Equity-Oriented Primary Health Care Interventions for Marginalized Populations
Addressing Structural Inequities and Structural Violence
- University of British Columbia
- Western University
- University of Northern British Columbia
- University of Victoria
- Annette J. Browne
- Marilyn Ford-Gilboe
- Colleen Varcoe
- Nadine Wathen
- Julie George
- Carol Herbert
- Josée Lavoie
- Marjorie MacDonald
- Bernadette (Bernie) Pauly
- David Tu
- Sabrina Wong
- Victoria Smye
- Olive Godwin
- Beth Jackson
- Murry Krause
- Doreen Littlejohn
- Leslie Varley
- Cheryl Ward
- Elizabeth Whynot
Primary health care partners
- Patricia Belda
- Kathy Bresett
- Margaret Coyle
- Anne Drost
- Pierre Ducharme
- Myrna Fisk
- Irene Haigh-Gidora
- Megan Hunter
- Colleen Kennelly
- Wendy McKay
- Tatiana Pyper
- Morgan Price
- Mary Stover
Post-Doctoral Fellows and EQUIP trainees
- Alison Gerlach
- Jen MacGregor
- Meaghan Thumath
- Bruce Wallace
Full time research staff
- Joanne Hammerton
- Phoebe Long
- Alison Gerlach
- Joanne Parker
- Lena Rinquist-McCoy
Checking in for health care
The primary health care (PHC) sector is increasingly relevant as a site for population health interventions, particularly in relation to vulnerable populations, where it is expected that the greatest gains can be achieved. We are particularly concerned about the persistent health and access inequities affecting populations who are most vulnerable to the effects of structural inequities and structural violence.
Our overarching goal is to engage in a program of research involving interdisciplinary collaborations between researchers, knowledge-users, and agencies in the PHC and public health sectors in British Columbia and Ontario to contribute new knowledge about innovative health interventions to mitigate the effects of structural inequities and structural violence for marginalized populations, and the policy environments needed to support such programming.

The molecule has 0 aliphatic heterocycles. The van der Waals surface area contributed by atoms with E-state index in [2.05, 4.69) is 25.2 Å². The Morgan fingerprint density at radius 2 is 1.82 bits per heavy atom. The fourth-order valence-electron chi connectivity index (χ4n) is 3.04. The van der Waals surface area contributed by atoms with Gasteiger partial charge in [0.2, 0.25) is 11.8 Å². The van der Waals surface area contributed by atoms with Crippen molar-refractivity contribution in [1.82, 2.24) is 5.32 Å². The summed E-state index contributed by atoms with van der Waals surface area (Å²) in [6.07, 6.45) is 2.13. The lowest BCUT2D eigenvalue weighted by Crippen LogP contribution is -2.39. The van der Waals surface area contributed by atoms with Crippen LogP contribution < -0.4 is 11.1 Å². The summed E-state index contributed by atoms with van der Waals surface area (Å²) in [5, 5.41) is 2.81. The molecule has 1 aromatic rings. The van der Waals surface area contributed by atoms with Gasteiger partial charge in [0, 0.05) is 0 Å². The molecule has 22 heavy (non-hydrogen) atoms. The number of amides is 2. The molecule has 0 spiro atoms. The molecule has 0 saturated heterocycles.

We are building on and expanding interdisciplinary research capacity with a view to promoting health equity for marginalized populations through innovative equity-oriented interventions that can be used by health care organizations.
Three conceptually interrelated and interdependent studies focused on:
- identification, refinement and operationalization of equity-sensitive PHC indicators relevant for marginalized populations (Study A)
- the effectiveness of an innovative, complex, multi-component intervention that explicitly aims to promote health equity for marginalized populations at four diverse PHC agencies (in BC and Ontario), using a participatory, mixed methods, multiple case study design (Study B)
- an analysis of policy and funding contexts using a social justice and equity framework to determine the gaps to be addressed, and opportunities to foster equity-oriented interventions in the PHC context (Study C).
Our approach to effective knowledge translation and exchange involves engagement from the outset with policy-makers, clinical leaders in PHC, primary care and public health, health care providers, and patients.
All Canadians deserve primary health care (PHC) that meets their needs. Unfortunately, many continue to face challenges to getting care, particularly when they experience stigma, racism and other forms of discrimination. When people encounter practices and policies that make them feel judged or disrespected, they may avoid accessing services in the future. This can contribute to erosion of their health over time, compounding the significant health effects of structural inequities.
The EQUIP team is working to make health services more responsive, relevant and effective for those who have experienced discrimination, violence and trauma. The EQUIP intervention was designed to enhance the capacity of PHC organizations to provide equity-oriented care using a combination of staff education and facilitation to support practice and policy changes. Key intervention concepts include health equity, cultural safety, and the impacts of various kinds of trauma, including structural violence, on people's health and access to care.